Sharpen the ends of the additional posts and insert them one on the right side of each “dome” bar. Fasten the additional posts by making two more rows in a “twist” fashion. Step back by 60 mm and weave one row in the “rope” way in openwork weaving, while disconnecting all the posts (Figure 3). Then immediately make one row in the way of “twisting” to get a “chain”, as on the walls of the cell. The diameter of the "dome" in this place should be approximately 150 mm. Having retreated another 60–70 mm, make one row using the “rope” method in openwork weaving. At this point, the "dome" should have a diameter of 225-250 mm. Further weaving is more difficult. You may need to start all over again several times until you have the correct shape for the cover. Add the third bar and make four rows in the “rope” way. The racks should diverge at the same angle. Perform the edges of the lid in the same way as the edges of the cage itself – a “rod” of three or four rods and a “track”. At the base, the lid should have a diameter of 225 mm, i.e., slightly larger than the diameter of the upper edge of the cage.

Read more:  Homemade Partridge Cages

Pendant ring
Take a bar of medium thickness 500 mm long and tie it into a simple knot (Figure 4). Tighten the assembly until a 40 mm diameter ring is formed. Braid the ring first with one, and then in the other direction with the other end of the bar. When the ring dries, cut the ends.

Attach the ring to the cover with a thin rod 300 mm long. To do this, skip the bar around one or two bars forming a cross. Twist the resulting two rods together, put on a ring on them, and weave the ends of the loop into the lid on the back side (Figure 5).

Lid fixing
Before attaching the cap, try it on the cage, determine where it fits best. Here is the front side of the cage. Attach the lid on the opposite side of the cage. Take a piece of planed tape about 600 mm long and pass one end of it into the cage under the edge. Inside the cage, leave an end length of 150-200 mm. Bend the other end (outside) upwards and thread into the cover above its edge. Sew the cage and lid over the edge, make four to five stitches. Tighten or loosen the resulting loop (Figure 6) as necessary so that the lid can be folded back easily, but not loose.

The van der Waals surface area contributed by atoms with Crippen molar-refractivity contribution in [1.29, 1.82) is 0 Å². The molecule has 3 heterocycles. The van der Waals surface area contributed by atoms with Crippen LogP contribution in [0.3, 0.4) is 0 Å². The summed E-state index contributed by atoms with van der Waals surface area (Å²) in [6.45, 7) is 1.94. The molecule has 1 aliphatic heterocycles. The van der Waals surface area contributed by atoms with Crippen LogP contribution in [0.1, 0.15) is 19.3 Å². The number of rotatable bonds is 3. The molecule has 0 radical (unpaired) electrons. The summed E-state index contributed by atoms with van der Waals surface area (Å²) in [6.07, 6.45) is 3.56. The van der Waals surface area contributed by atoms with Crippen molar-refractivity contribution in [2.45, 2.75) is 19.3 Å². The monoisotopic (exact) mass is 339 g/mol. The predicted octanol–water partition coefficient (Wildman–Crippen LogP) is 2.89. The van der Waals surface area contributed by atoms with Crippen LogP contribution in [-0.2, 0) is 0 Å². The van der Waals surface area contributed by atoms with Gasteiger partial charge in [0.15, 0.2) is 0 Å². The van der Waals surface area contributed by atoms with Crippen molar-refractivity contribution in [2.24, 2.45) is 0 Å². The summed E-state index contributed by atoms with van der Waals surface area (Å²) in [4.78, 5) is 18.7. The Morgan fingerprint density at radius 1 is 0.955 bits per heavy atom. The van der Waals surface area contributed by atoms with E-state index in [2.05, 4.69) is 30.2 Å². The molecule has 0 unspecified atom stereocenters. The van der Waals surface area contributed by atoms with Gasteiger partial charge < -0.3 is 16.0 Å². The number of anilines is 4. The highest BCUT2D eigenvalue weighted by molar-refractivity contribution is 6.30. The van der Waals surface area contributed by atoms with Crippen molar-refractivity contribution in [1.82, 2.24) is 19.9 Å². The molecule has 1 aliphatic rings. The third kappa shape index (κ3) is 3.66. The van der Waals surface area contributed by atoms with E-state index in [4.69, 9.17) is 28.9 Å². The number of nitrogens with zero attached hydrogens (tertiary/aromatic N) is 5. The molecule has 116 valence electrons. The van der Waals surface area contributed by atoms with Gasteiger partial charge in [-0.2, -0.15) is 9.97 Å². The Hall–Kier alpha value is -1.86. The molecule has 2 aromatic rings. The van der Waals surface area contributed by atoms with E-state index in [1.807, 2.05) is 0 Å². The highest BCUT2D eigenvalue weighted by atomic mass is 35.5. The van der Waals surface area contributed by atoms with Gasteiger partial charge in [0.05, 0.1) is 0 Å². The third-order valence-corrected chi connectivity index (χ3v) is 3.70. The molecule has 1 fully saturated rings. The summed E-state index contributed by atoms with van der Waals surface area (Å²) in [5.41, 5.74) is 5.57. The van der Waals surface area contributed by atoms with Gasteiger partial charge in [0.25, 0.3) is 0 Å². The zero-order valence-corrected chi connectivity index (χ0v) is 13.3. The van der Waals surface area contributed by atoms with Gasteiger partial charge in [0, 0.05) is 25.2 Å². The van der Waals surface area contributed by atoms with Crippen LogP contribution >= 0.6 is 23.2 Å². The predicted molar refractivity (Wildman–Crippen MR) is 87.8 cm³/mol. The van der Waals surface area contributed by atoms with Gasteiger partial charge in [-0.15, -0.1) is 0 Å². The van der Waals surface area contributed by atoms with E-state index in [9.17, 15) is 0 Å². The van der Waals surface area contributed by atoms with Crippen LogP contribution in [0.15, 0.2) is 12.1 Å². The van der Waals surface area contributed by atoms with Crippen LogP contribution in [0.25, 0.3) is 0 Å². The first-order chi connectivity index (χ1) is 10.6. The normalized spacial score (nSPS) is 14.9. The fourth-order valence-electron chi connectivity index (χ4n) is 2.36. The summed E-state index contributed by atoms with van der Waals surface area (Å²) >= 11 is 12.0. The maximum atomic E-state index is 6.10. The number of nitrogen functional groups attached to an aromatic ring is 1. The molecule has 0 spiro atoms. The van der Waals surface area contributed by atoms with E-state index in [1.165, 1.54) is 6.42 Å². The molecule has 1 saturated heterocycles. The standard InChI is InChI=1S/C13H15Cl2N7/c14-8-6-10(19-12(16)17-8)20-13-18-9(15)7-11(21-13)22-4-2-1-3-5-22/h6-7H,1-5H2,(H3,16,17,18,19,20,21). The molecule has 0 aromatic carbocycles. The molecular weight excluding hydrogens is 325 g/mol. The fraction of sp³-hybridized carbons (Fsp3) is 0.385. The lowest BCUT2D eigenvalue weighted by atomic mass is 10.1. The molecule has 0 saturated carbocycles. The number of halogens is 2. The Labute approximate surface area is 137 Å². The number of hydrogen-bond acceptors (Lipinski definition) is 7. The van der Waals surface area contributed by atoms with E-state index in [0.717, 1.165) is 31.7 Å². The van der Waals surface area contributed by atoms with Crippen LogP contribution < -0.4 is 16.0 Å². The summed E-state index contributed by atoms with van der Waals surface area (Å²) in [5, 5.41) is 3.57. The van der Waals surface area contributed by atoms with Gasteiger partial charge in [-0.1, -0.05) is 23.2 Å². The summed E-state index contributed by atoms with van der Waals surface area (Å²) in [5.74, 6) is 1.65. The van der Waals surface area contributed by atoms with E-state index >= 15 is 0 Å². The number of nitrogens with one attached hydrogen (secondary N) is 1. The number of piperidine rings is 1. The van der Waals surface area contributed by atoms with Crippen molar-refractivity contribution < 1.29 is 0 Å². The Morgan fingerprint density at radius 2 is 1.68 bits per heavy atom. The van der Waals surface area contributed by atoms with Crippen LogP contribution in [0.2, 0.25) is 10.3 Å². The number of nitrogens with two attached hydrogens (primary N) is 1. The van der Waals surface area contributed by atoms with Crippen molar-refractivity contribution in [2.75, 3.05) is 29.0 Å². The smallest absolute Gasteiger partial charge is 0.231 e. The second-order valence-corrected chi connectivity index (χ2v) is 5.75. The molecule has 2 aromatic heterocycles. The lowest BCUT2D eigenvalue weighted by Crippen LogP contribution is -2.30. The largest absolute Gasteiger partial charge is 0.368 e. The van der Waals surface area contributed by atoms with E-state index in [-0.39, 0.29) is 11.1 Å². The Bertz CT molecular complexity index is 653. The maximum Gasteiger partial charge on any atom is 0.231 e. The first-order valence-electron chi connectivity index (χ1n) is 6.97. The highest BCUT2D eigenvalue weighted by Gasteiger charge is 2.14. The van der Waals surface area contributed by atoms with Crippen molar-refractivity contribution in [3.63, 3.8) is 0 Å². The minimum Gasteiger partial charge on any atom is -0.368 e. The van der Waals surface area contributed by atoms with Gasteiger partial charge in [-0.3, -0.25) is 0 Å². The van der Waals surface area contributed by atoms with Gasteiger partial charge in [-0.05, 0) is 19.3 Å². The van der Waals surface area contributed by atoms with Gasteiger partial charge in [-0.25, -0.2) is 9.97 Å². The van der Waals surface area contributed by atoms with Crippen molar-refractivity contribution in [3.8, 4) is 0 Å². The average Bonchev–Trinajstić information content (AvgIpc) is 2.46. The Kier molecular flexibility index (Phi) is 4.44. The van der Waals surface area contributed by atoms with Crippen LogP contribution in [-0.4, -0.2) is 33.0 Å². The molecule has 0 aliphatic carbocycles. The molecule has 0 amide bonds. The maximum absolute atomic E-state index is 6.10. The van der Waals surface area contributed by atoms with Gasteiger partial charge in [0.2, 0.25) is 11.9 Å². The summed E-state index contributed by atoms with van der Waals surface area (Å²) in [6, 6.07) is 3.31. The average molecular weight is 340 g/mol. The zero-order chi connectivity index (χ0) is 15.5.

Clasp
Make the clasp of two loops. Take a bar 300 mm long and round it with a rack on the front side of the cage. Twist the two formed ends of the bar so that a loop appears that protrudes 18 mm above the side of the cage. Weave the ends of the bar under the edge of the cage (Figure 8). From the same material, make a loop on the cover. (This loop will be worn on the loop on the cage.) First, fasten the bar so that its two ends exit through the edge. Twist these ends, trying them on a loop on the cage. Insert the ends into the hem and weave them (Figure 9).

Cage for birds

From a thick material (diameter 8 mm), make a pin 75 mm long (Figure 7). Point it at one end. Attach the pin to the cage using a thin twisted rod. To do this, first fasten the bar to the pin with a simple knot (for greater strength on the pin, make a groove for the bar).

Read more:  How To Choose A Bird Cage

The perch inside the cage can be made of a thick bar 450 mm long. Using round-nose pliers, bend the ends of the bar so that the length of the middle part is equal to the diameter of the cage at the level of the "chain". Point the ends of the perch and insert it through the “chain” into the lower side of the cage. To prevent the material from cracking, moisten it in the places where the ends of the perch are inserted.

Pin It on Pinterest

Share This